In the "old days", bike sizing choices were often 2 inches apart: 19 inch, 21 inch, 23 inch and 25 inch; or 20, 22, 24 inch, and similar. 2 inches is a whopping 5cm difference! Now people think +/- 1 cm is about all they can tolerate.


While I have flipped hundreds of bikes over the years, I also have several keepers, some I have certainly over-spent on. The way I get a return on this investment is by riding the bike. Riding is the best return, beats ANY flip profit.

The thing about spending $600 on the bike, you have to consider this "sunk cost". Odds of getting that $600, or even part of it back, can be remote.


Being retired as well, one BIG step in managing cost is doing the work yourself. Very few vintage bikes make sense financially if you pay someone else to do the work. The good news with forums like this and YouTube, you can easily learn how to do your own work. Now there will be spending on tools. My flips have funded my tools. Bike maintenance requires some specialized tools.

Last edited by wrk101; 03-11-23 at 10:26 AM.
wrk101 is offline  
Old 03-11-23, 10:58 AM
  #5  
Bianchi Goddess
 
Bianchigirll's Avatar
 
Join Date: Apr 2009
Location: Shady Pines Retirement Fort Wayne, In
Posts: 27,917

Bikes: Too many to list here check my signature.

Mentioned: 194 Post(s)
Tagged: 2 Thread(s)
Quoted: 2954 Post(s)
Liked 2,987 Times in 1,522 Posts
Flytalk17 If you don't mind my asking, was there you reason your thread title could be "Is this Bianchi Special" worth restoring?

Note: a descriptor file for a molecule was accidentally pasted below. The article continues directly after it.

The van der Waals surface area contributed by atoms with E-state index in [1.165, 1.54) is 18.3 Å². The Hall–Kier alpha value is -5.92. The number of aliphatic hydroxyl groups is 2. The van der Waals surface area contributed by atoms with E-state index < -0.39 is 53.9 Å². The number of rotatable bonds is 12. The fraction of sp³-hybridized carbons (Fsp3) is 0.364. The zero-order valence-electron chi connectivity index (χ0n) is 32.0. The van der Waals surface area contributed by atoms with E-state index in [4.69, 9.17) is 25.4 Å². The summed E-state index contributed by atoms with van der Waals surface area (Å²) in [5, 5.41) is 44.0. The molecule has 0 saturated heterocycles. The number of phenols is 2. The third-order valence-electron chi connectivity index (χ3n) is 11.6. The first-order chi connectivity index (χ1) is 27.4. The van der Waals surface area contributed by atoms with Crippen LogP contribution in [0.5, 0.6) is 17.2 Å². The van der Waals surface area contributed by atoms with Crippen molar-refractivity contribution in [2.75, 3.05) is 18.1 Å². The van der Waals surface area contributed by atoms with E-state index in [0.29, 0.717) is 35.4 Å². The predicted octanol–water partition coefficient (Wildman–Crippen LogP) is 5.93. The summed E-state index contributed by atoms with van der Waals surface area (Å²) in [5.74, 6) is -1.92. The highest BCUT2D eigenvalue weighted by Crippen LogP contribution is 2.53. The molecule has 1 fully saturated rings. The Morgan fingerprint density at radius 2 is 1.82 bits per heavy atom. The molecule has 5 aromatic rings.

What you have appears to be a 1983 Bianchi Special built by contract in Japan or or maybe Taiwan and originally sold for around $350

Is this for one of your kids or you by chance very petite? I wouldn't bother with a different stem because this frame is likely too small for you.









Looking at the pics a second time, I was slightly alarmed by the bottle cage not having clamps, but double checking the catalog seems to indicate the '83 received some bottle brazeons.

__________________
One morning you wake up, the girl is gone, the bikes are gone, all that's left behind is a pair of old tires and a tube of tubular glue, all squeezed out"

Sugar "Kane" Kowalczyk

Last edited by Bianchigirll; 03-11-23 at 11:02 AM.
Bianchigirll is offline  
Likes For Bianchigirll:

Posting Rules
You may not post new threads
You may not post replies
You may not post attachments
You may not edit your posts

BB code is On
Smilies are On
[IMG] code is On
HTML code is Off
Trackbacks are Off
Pingbacks are Off
Refbacks are Off


Thread Tools
Search this Thread

Contact Us - Archive - Advertising - Cookie Policy - Privacy Statement - Terms of Service -

Copyright © 2024 MH Sub I, LLC dba Internet Brands. All rights reserved. Use of this site indicates your consent to the Terms of Use.